Recycling Tours: 4/10 (early afternoon), 5/17 (early afternoon), 6/6 (morning).  Or, watch a short video at www.zero-sort.com.

Trash Tours:        4/18, 5/22, 6/13 (all early afternoon)

I can’t explain why that sounds so cool, but I really want to go. Hopefully they’ll allow non-Cantibridgian recycling enthusiasts along for the ride too. I’ll have to let you all know what more I learned about how recycling works 🙂


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As another hobby, I also like to do henna.

I’ve heard about the properties of henna as a remedy for various fungal infections, so when I noticed I had something similar, I figured, what the heck, I’ll draw all over it with some henna and see what happens.

I’d had this particular type of skin infection before, and last time, it took about a year of applying a prescription cream over the area about 2-3 times a day, so I knew what I would need to do and I knew it would be a long process. Needless to say, I wasn’t really expecting that much from the henna. I thought at best, my infection would diminish a bit after the first application, and maybe after I kept applying henna every few weeks, the infection would finally go away. But after a few days, the design darkened and there was absolutely no trace of where the fungal rash-thing was.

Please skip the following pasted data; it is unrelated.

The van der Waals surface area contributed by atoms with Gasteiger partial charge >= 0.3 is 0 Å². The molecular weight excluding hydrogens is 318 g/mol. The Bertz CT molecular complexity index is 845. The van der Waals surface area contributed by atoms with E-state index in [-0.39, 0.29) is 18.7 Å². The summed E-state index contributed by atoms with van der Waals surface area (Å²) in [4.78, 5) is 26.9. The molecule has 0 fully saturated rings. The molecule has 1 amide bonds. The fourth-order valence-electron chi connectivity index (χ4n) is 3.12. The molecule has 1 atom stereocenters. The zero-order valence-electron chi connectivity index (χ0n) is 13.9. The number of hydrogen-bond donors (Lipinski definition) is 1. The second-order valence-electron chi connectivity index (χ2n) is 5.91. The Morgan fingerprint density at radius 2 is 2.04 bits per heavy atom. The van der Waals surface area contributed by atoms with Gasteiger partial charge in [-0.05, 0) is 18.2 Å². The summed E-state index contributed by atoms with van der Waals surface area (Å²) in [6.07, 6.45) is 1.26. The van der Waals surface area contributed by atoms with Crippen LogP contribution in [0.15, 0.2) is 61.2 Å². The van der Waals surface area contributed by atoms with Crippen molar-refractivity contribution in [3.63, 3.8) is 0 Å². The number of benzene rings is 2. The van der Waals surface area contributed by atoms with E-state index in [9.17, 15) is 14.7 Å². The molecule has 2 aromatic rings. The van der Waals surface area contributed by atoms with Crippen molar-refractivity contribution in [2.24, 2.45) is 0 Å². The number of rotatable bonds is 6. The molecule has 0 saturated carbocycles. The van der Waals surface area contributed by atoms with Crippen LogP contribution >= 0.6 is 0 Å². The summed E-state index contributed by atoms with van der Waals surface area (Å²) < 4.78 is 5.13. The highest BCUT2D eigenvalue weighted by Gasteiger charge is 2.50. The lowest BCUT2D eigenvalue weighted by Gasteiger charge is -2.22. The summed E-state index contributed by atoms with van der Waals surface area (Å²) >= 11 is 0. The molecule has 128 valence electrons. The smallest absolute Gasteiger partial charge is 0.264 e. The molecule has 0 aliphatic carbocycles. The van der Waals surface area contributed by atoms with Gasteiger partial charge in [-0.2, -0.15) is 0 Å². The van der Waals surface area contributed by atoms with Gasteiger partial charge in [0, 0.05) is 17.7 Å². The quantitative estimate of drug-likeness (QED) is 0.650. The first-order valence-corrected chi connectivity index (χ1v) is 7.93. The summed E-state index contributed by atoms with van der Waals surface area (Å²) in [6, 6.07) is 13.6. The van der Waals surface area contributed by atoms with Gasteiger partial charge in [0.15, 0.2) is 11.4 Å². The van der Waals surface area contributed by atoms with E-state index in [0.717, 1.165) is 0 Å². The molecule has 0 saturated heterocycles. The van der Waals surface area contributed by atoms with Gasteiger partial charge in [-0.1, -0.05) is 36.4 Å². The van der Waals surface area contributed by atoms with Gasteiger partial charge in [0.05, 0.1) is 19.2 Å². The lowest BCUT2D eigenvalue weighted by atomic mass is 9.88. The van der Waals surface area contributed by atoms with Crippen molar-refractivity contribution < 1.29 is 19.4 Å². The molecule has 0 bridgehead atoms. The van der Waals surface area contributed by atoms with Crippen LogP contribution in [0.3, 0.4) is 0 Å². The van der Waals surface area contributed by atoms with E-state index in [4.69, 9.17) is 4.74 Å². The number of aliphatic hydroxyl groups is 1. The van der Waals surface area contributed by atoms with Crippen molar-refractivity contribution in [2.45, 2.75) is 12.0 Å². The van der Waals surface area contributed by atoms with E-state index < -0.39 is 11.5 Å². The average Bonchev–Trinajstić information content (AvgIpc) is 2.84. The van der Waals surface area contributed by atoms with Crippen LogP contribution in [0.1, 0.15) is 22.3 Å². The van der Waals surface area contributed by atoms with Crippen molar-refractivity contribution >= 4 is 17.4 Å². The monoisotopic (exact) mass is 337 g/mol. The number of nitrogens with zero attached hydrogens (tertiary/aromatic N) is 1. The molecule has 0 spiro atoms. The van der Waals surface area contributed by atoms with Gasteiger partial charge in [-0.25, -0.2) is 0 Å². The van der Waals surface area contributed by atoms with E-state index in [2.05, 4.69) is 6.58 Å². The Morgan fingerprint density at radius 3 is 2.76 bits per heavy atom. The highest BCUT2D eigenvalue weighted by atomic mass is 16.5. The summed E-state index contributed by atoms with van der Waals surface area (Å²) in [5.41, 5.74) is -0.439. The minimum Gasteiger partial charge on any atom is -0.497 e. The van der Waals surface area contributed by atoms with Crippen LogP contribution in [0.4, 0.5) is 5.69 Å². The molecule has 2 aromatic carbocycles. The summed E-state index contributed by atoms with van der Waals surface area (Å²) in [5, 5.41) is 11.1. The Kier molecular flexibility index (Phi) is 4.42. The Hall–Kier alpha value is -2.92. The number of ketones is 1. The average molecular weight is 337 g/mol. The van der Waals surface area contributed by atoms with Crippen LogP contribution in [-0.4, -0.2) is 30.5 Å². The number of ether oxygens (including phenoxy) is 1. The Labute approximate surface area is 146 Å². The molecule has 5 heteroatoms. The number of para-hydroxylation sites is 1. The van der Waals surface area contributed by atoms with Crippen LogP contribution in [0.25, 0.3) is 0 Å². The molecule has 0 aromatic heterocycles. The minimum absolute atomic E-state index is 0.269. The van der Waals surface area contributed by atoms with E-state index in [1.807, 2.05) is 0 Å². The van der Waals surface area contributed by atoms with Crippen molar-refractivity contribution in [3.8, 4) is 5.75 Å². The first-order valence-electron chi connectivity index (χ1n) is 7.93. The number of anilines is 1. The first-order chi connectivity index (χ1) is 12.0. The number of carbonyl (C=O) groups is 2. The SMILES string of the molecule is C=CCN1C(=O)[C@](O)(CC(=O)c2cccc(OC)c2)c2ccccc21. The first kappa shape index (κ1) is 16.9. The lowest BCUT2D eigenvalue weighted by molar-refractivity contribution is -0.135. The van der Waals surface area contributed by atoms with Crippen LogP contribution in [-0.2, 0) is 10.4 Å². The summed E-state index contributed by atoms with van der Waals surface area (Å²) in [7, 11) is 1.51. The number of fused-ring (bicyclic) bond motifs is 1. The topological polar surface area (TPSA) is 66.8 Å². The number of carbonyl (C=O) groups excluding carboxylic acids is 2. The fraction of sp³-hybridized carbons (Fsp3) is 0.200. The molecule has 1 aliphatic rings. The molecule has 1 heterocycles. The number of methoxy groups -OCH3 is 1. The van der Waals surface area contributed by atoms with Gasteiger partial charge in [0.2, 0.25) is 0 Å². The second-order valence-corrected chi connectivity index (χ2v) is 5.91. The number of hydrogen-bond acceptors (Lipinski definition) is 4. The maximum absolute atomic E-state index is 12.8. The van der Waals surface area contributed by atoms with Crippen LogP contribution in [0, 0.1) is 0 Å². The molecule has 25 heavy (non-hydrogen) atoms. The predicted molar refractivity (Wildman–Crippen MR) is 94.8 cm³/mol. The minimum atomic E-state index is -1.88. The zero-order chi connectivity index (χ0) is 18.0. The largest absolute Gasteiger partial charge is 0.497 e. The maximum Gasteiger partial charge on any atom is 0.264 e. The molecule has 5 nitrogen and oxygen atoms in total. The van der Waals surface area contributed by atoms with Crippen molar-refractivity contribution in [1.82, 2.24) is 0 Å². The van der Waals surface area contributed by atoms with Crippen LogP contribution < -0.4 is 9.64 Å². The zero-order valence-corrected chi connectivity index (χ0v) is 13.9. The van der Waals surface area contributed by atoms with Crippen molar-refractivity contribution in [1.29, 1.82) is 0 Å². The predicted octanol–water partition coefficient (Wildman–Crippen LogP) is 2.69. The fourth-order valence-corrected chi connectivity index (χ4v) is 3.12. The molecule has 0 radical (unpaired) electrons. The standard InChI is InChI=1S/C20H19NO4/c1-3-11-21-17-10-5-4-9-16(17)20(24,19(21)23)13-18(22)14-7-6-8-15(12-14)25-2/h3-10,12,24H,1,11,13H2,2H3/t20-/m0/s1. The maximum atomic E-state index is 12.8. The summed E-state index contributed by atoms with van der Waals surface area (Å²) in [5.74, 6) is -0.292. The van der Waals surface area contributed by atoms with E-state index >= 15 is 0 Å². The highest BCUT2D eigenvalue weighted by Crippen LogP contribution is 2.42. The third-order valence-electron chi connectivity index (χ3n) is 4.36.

I was absolutely floored.

I don’t have pictures or anything (seriously. I was not about to take pictures of that), so you’ve got nothing to go on except my word, but it totally worked, and it was gone within about 3 days or so.

I was truly surprised this worked so well, and happy to have saved myself a trip to the doctors office (both in time and money) and a prescription for cream that might work after several hundred applications.  Really, the only thing you’ve got to watch out for is if there’s broken skin involved. I had a little spot of broken skin on the rash where I put the henna, and now have a permanent henna dot to show for it. Henna is apparently permanent when applied to broken skin. It’s really not a big deal to me though, as it’s just a tiny dot. Actually, I’m not even sure I didn’t have a little freckle there in the first place, but I think it’s from the henna.